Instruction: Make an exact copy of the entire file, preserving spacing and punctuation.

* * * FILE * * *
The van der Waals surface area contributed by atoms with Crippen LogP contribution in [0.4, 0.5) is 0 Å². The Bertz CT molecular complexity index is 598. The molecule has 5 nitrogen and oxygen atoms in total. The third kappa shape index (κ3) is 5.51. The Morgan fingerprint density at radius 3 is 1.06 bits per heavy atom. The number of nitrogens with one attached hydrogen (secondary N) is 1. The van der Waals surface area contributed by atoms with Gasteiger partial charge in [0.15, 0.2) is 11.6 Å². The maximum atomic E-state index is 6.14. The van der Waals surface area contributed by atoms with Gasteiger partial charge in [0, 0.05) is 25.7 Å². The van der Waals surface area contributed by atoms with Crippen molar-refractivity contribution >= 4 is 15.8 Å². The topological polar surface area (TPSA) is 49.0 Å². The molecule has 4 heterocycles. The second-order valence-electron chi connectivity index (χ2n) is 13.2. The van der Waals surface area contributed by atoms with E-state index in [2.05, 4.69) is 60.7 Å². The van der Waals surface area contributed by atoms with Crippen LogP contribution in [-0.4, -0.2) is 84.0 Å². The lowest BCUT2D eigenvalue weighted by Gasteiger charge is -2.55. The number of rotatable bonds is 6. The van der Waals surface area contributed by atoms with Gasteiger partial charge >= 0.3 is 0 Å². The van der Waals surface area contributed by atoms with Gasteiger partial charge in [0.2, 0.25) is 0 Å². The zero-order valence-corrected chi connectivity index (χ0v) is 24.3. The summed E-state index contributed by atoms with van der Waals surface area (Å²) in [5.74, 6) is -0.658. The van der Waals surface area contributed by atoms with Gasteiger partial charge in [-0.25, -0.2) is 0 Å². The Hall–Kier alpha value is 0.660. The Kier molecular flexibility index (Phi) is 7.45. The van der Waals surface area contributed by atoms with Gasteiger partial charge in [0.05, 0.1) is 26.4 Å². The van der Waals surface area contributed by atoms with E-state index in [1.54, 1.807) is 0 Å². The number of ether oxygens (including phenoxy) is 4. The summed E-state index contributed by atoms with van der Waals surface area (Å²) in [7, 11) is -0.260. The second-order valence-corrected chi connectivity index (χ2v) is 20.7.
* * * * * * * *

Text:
The van der Waals surface area contributed by atoms with Crippen LogP contribution in [0.4, 0.5) is 0 Å². The Bertz CT molecular complexity index is 598. The molecule has 5 nitrogen and oxygen atoms in total. The third kappa shape index (κ3) is 5.51. The Morgan fingerprint density at radius 3 is 1.06 bits per heavy atom. The number of nitrogens with one attached hydrogen (secondary N) is 1. The van der Waals surface area contributed by atoms with Gasteiger partial charge in [0.15, 0.2) is 11.6 Å². The maximum atomic E-state index is 6.14. The van der Waals surface area contributed by atoms with Gasteiger partial charge in [0, 0.05) is 25.7 Å². The van der Waals surface area contributed by atoms with Crippen molar-refractivity contribution >= 4 is 15.8 Å². The topological polar surface area (TPSA) is 49.0 Å². The molecule has 4 heterocycles. The second-order valence-electron chi connectivity index (χ2n) is 13.2. The van der Waals surface area contributed by atoms with E-state index in [2.05, 4.69) is 60.7 Å². The van der Waals surface area contributed by atoms with Crippen LogP contribution in [-0.4, -0.2) is 84.0 Å². The lowest BCUT2D eigenvalue weighted by Gasteiger charge is -2.55. The number of rotatable bonds is 6. The van der Waals surface area contributed by atoms with Gasteiger partial charge >= 0.3 is 0 Å². The van der Waals surface area contributed by atoms with Gasteiger partial charge in [0.2, 0.25) is 0 Å². The zero-order valence-corrected chi connectivity index (χ0v) is 24.3. The summed E-state index contributed by atoms with van der Waals surface area (Å²) in [5.74, 6) is -0.658. The van der Waals surface area contributed by atoms with Gasteiger partial charge in [-0.25, -0.2) is 0 Å². The Hall–Kier alpha value is 0.660. The Kier molecular flexibility index (Phi) is 7.45. The van der Waals surface area contributed by atoms with Gasteiger partial charge in [0.05, 0.1) is 26.4 Å². The van der Waals surface area contributed by atoms with E-state index in [1.54, 1.807) is 0 Å². The number of ether oxygens (including phenoxy) is 4. The summed E-state index contributed by atoms with van der Waals surface area (Å²) in [7, 11) is -0.260. The second-order valence-corrected chi connectivity index (χ2v) is 20.7.